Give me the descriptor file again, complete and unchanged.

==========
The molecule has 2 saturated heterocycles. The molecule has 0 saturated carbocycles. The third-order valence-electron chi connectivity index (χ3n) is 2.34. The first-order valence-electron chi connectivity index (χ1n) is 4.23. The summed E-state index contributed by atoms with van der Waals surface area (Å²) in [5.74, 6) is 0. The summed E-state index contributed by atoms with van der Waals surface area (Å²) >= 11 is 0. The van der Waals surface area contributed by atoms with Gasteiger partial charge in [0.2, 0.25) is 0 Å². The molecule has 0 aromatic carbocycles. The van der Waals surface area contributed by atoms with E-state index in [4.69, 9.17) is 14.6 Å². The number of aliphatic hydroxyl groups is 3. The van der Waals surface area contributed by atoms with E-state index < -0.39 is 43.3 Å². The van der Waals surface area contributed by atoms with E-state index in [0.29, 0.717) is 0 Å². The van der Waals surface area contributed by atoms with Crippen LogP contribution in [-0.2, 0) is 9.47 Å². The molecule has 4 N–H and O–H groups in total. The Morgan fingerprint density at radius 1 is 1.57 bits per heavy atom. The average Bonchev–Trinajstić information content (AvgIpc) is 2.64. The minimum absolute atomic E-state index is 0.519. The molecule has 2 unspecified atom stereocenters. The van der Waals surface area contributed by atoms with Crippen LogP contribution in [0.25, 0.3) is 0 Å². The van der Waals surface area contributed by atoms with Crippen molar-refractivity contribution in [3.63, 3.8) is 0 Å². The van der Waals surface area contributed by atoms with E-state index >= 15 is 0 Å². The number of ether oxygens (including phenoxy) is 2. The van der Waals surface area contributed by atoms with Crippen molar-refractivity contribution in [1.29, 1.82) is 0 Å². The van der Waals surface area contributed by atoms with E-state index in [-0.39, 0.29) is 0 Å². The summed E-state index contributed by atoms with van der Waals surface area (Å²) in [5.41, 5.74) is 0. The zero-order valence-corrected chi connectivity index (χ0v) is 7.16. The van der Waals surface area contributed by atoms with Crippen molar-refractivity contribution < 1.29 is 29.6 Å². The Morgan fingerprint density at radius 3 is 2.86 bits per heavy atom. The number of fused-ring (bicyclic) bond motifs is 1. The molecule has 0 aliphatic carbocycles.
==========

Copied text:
The molecule has 2 saturated heterocycles. The molecule has 0 saturated carbocycles. The third-order valence-electron chi connectivity index (χ3n) is 2.34. The first-order valence-electron chi connectivity index (χ1n) is 4.23. The summed E-state index contributed by atoms with van der Waals surface area (Å²) in [5.74, 6) is 0. The summed E-state index contributed by atoms with van der Waals surface area (Å²) >= 11 is 0. The van der Waals surface area contributed by atoms with Gasteiger partial charge in [0.2, 0.25) is 0 Å². The molecule has 0 aromatic carbocycles. The van der Waals surface area contributed by atoms with E-state index in [4.69, 9.17) is 14.6 Å². The number of aliphatic hydroxyl groups is 3. The van der Waals surface area contributed by atoms with E-state index < -0.39 is 43.3 Å². The van der Waals surface area contributed by atoms with E-state index in [0.29, 0.717) is 0 Å². The van der Waals surface area contributed by atoms with Crippen LogP contribution in [-0.2, 0) is 9.47 Å². The molecule has 4 N–H and O–H groups in total. The Morgan fingerprint density at radius 1 is 1.57 bits per heavy atom. The average Bonchev–Trinajstić information content (AvgIpc) is 2.64. The minimum absolute atomic E-state index is 0.519. The molecule has 2 unspecified atom stereocenters. The van der Waals surface area contributed by atoms with Crippen LogP contribution in [0.25, 0.3) is 0 Å². The van der Waals surface area contributed by atoms with Crippen molar-refractivity contribution in [3.63, 3.8) is 0 Å². The van der Waals surface area contributed by atoms with E-state index >= 15 is 0 Å². The number of ether oxygens (including phenoxy) is 2. The van der Waals surface area contributed by atoms with Crippen molar-refractivity contribution in [1.29, 1.82) is 0 Å². The van der Waals surface area contributed by atoms with E-state index in [-0.39, 0.29) is 0 Å². The summed E-state index contributed by atoms with van der Waals surface area (Å²) in [5.41, 5.74) is 0. The zero-order valence-corrected chi connectivity index (χ0v) is 7.16. The van der Waals surface area contributed by atoms with Crippen molar-refractivity contribution < 1.29 is 29.6 Å². The Morgan fingerprint density at radius 3 is 2.86 bits per heavy atom. The number of fused-ring (bicyclic) bond motifs is 1. The molecule has 0 aliphatic carbocycles.